March 14: Atlanta, GA (Spivey Hall)
March 16: Chicago, IL (Symphony Center)
March 17: Princeton, NJ (McCarter Theater)
March 19: New York, NY (Carnegie Hall)
March 26: Vienna (Musikverein)
March 28: Rome, Italy (Accademia Nazionale di Santa Cecilia)
March 29: Florence, Italy (Teatro della Pergola)
April 6: Hyogo, Japan (Hyogo Performing Arts Center)
April 8: Tokyo, Japan (Musashino Civic Cultural Hall)
April 9: Tokyo, Japan (Tokyo Opera City Concert Hall)

April 26
London, UK
Royal Festival Hall
London Philharmonic Orchestra / Vladimir Jurowski
Beethoven: Piano Concerto No. 5 (“Emperor”)

May 8 & 9
Swedish Chamber Orchestra / Katarina Andreasson
Beethoven: Piano Concerto No. 5 (“Emperor”)
May 8: Karlstad, Sweden
May 9: Örebro, Sweden

May 16–23
Mahler Chamber Orchestra tour: “The Beethoven Journey”
Beethoven: Piano Concerto No. 5 (“Emperor”); Choral Fantasy for piano, chorus and orchestra
May 16: Reggio, Italy
May 18: Torino, Italy
May 19: Lugano, Italy
May 20 & 21: Prague, Czech Republic
May 23: Bergen, Norway

Sunday, February 09, 2014

New Harp Concerto coming

Vivian Fung
Be sure to check out my latest interview with a composer - the awesome Vivian Fung over at S21!

Saturday, February 01, 2014

Maria Schneider: Bright Star of Jazz and (now) Classical

Maria Schneider
I first came to know the work of composer/band leader Maria Schneider through her remarkable big band, made all the more remarkable by her at times "symphonic" scoring. No, don't think Ellington, or expect the Maria Schneider Big Band to sound like the Sauter-Finegan Orchestra. It's more akin to the various bands written for by Miles Davis' favorite arranger, Gil Evans. And there's a good explanation for this. Maria Schneider admires the work of Gil Evans. In fact, I'm told she took a job at a New York City copy shop which she knew was frequented by Gil Evans so she might have the opportunity to see up close his scores, to try to analyze how he did what he did. What Gil Evans did was write for a big band more as an orchestra than a traditional ensemble of trumpets, trombones, saxes and rhythm section. For the famous sessions with Miles Davis ("Porgy and Bess" and "Sketches of Spain" especially), Evans called in a quartet of French horns and additional percussion and woodwinds. But more importantly, Evans created exquisite orchestrations and breathtaking instrumental voicings, taking a cue from the orchestral palette of the Impressionist School of Classical Music.

Maria Schneider got her chance to study even more intently the work of Gil Evans when he invited her to work as his assistant. Although this close apprenticeship would only last a year, or so, Maria learned her lessons well, finding that the key to Gil Evans genius was his enthusiasm for trying something new. She brings this same inventive spirit into the scoring and composing she does for her own band, and this is some of what has set her apart, winning for her two Grammys as a jazz composer and big band leader.

Maria Schneider's early musical education was a mixture of serendipity and tradition. Her first piano teacher, an accomplished stride pianist who had retired from Chicago to tiny Windom, Minnesota, Maria's hometown, infected Maria with a love of music. Maria says that it was then, as a young child, she made up her mind to become a musician. There was no turning back. She attended the University of Minnesota, studying the traditional classical music curriculum but always with an eagerness to experiment outside the more or less strict boundaries of "legit" music. Her composition teacher, one who according to Maria taught in the Hindemith tradition, encouraged her to hang out around the university's jazz band. The rest, one might say, is now history.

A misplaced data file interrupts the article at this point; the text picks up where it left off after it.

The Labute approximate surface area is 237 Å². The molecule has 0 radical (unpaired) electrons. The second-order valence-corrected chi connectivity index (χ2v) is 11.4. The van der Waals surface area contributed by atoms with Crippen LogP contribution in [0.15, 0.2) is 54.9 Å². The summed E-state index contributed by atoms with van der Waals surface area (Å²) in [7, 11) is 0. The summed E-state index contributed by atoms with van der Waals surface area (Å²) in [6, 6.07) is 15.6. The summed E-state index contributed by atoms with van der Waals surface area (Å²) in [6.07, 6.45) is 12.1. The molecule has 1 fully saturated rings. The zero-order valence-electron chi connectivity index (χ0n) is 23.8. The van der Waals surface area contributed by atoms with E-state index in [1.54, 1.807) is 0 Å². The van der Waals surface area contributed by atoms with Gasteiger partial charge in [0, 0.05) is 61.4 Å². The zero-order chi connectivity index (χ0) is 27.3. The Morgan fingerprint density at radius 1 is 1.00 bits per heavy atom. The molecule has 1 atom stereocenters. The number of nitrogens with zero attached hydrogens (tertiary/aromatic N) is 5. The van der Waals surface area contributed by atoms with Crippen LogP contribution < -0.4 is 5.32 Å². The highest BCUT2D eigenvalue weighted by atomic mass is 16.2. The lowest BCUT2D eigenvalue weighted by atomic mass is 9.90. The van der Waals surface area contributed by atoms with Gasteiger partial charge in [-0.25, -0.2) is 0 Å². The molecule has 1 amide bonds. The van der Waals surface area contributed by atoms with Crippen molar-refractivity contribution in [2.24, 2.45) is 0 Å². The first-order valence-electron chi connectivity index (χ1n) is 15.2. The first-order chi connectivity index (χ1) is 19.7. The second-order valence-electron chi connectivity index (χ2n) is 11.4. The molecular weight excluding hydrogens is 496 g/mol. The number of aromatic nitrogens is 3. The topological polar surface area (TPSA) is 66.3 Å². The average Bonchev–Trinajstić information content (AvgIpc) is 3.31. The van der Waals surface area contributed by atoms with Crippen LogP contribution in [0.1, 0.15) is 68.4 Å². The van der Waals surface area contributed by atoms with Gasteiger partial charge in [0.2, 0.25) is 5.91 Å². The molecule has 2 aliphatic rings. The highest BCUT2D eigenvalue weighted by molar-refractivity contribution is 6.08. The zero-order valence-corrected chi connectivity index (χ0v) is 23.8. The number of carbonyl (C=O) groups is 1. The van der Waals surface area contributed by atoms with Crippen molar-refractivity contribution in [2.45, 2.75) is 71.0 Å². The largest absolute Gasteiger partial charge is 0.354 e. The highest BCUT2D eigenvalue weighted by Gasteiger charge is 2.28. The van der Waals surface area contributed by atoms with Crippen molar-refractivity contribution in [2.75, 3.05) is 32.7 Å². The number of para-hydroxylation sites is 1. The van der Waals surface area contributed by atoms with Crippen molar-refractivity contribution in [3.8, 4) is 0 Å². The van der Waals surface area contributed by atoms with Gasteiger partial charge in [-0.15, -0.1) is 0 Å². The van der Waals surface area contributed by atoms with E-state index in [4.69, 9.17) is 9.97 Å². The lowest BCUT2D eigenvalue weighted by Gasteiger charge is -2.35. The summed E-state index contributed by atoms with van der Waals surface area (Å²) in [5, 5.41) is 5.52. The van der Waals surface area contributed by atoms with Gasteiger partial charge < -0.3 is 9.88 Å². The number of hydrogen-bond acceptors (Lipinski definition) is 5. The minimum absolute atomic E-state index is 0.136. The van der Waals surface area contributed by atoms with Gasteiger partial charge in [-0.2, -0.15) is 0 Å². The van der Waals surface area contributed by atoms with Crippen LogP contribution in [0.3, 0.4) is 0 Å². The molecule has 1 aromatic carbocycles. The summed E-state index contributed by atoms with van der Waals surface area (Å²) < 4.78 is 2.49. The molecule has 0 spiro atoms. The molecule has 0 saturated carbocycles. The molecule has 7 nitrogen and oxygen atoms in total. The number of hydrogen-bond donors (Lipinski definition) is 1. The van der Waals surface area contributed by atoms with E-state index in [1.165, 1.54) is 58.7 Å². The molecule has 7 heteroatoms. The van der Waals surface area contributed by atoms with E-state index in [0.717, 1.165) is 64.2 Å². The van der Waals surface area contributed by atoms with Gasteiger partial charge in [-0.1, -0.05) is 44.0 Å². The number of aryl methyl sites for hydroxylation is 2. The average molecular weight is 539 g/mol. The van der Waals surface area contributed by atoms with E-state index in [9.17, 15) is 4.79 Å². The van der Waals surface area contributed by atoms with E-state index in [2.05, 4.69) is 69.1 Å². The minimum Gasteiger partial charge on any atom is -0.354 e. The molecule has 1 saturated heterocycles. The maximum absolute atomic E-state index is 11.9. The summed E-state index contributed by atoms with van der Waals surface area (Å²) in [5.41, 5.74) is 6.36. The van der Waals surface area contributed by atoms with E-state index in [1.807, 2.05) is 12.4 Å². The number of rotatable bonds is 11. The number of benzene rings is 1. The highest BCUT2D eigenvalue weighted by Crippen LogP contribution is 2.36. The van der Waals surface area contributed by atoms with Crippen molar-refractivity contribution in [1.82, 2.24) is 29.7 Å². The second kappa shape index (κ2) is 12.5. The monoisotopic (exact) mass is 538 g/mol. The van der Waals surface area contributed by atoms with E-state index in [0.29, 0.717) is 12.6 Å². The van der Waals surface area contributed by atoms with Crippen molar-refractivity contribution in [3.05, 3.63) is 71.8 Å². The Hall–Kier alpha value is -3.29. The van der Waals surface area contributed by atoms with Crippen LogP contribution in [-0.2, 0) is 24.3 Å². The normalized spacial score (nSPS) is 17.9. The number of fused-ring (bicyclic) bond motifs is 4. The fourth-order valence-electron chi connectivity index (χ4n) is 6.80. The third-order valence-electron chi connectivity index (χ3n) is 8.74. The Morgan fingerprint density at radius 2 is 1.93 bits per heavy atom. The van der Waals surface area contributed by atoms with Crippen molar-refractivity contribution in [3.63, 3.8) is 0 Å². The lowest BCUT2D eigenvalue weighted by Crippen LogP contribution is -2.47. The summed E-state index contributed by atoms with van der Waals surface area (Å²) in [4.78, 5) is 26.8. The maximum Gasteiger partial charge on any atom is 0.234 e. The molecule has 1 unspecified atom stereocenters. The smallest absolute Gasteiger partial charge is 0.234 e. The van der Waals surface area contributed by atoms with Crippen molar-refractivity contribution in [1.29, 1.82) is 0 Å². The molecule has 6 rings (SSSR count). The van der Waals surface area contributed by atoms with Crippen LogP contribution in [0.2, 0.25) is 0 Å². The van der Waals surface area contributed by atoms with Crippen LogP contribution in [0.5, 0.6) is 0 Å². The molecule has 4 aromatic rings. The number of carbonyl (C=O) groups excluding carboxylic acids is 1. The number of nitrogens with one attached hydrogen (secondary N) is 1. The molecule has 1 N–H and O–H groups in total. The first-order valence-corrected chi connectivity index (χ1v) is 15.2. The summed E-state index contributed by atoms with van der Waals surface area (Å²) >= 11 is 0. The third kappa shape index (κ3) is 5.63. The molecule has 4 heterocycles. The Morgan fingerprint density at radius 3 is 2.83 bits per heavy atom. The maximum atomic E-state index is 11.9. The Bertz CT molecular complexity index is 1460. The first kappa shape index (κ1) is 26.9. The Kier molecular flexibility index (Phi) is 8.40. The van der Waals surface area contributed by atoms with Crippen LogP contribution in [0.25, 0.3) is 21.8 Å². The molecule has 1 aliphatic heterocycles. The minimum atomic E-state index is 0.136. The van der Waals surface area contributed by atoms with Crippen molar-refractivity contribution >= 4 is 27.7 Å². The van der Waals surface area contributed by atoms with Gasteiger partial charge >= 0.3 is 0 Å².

But wait! Through all her success as a jazz composer and experimenter, she had never written for an orchestra, that is to say an ensemble of strings, woodwinds, brass and percussion. So when she got the opportunity to collaborate with soprano Dawn Upshaw, she took it. It was not without its risks. Maria admits that even when she is in the comfortable environment of writing for her big band, she has moments of insecurity and doubts. These elements were certainly there as she and Upshaw undertook first a song cycle called “Carlos Drummond de Andrade Stories." This was composed to a commission by the St. Paul Chamber Orchestra. To the delight of Schneider and Upshaw, the collaboration worked. Perhaps even more delighted was Schneider's father, who immediately encouraged another collaboration. This came to life three years later with a commission from the Australian Chamber Orchestra. The resulting cycle, "Winter Morning Walks," was the composition which recently won for Maria Schneider a Grammy for Best Contemporary Classical Composition. The album, published as "Winter Morning Walks" and also containing the "Drummond Stories," won two other Grammys, one for Best Solo Vocal Performance and the other for Best Engineered, Classical.

I had the distinct pleasure of interviewing Maria twice in May of 2013, just as "Winter Morning Walks" had released. The second interview, in Austin where she was conducting a program of her jazz compositions with the University of Texas Jazz Orchestra, had the benefit of video. This enables one to not only hear Maria's responses to my questions, but also to witness her animated enthusiasm for music, her music, and her defense of The Artist (and the innovative and independent ArtistShare initiative). The half hour interview splits nicely into three segments, and that is how they are presented here.

Part I: Classical, Jazz, or Does It Matter?

Part II: In Praise of Hindemith (Here Maria reveals her admiration for the music of Hindemith, then names her other two "desert island" composers.)

Part III: In Defense of the Artist

Contributed by James Baker


Clare in Springfield, MA
Great few days in Austin and Amherst!